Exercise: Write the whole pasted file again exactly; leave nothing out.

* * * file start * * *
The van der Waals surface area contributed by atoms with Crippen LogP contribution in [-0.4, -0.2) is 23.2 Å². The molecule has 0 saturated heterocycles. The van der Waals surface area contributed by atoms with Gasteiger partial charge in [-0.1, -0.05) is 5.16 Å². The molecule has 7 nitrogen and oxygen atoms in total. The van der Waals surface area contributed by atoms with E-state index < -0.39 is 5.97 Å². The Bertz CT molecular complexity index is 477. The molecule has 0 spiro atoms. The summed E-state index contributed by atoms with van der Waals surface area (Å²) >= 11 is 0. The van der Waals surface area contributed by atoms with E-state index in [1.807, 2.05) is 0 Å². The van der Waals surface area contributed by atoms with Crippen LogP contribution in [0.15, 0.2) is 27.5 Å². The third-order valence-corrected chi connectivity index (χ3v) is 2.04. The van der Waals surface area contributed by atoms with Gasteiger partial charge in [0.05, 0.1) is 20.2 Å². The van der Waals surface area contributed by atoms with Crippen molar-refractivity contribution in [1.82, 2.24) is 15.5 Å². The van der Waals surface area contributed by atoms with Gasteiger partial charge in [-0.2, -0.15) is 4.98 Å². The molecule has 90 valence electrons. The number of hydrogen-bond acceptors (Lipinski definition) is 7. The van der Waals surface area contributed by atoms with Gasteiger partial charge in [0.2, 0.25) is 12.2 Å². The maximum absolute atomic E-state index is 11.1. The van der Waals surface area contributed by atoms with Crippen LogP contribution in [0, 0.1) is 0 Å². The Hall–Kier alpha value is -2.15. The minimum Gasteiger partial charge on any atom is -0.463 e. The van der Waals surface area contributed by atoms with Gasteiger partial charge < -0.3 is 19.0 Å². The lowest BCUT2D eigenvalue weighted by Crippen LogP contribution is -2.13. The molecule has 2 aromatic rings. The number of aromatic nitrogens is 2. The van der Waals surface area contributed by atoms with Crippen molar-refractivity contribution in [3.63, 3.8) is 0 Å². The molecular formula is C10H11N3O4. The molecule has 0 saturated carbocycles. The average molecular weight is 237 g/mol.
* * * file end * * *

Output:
The van der Waals surface area contributed by atoms with Crippen LogP contribution in [-0.4, -0.2) is 23.2 Å². The molecule has 0 saturated heterocycles. The van der Waals surface area contributed by atoms with Gasteiger partial charge in [-0.1, -0.05) is 5.16 Å². The molecule has 7 nitrogen and oxygen atoms in total. The van der Waals surface area contributed by atoms with E-state index < -0.39 is 5.97 Å². The Bertz CT molecular complexity index is 477. The molecule has 0 spiro atoms. The summed E-state index contributed by atoms with van der Waals surface area (Å²) >= 11 is 0. The van der Waals surface area contributed by atoms with E-state index in [1.807, 2.05) is 0 Å². The van der Waals surface area contributed by atoms with Crippen LogP contribution in [0.15, 0.2) is 27.5 Å². The third-order valence-corrected chi connectivity index (χ3v) is 2.04. The van der Waals surface area contributed by atoms with Gasteiger partial charge in [0.05, 0.1) is 20.2 Å². The van der Waals surface area contributed by atoms with Crippen molar-refractivity contribution in [1.82, 2.24) is 15.5 Å². The van der Waals surface area contributed by atoms with Gasteiger partial charge in [-0.2, -0.15) is 4.98 Å². The molecule has 90 valence electrons. The number of hydrogen-bond acceptors (Lipinski definition) is 7. The van der Waals surface area contributed by atoms with Gasteiger partial charge in [0.2, 0.25) is 12.2 Å². The maximum absolute atomic E-state index is 11.1. The van der Waals surface area contributed by atoms with Crippen LogP contribution in [0, 0.1) is 0 Å². The Hall–Kier alpha value is -2.15. The minimum Gasteiger partial charge on any atom is -0.463 e. The van der Waals surface area contributed by atoms with Gasteiger partial charge < -0.3 is 19.0 Å². The lowest BCUT2D eigenvalue weighted by Crippen LogP contribution is -2.13. The molecule has 2 aromatic rings. The number of aromatic nitrogens is 2. The van der Waals surface area contributed by atoms with Crippen molar-refractivity contribution in [3.63, 3.8) is 0 Å². The molecular formula is C10H11N3O4. The molecule has 0 saturated carbocycles. The average molecular weight is 237 g/mol.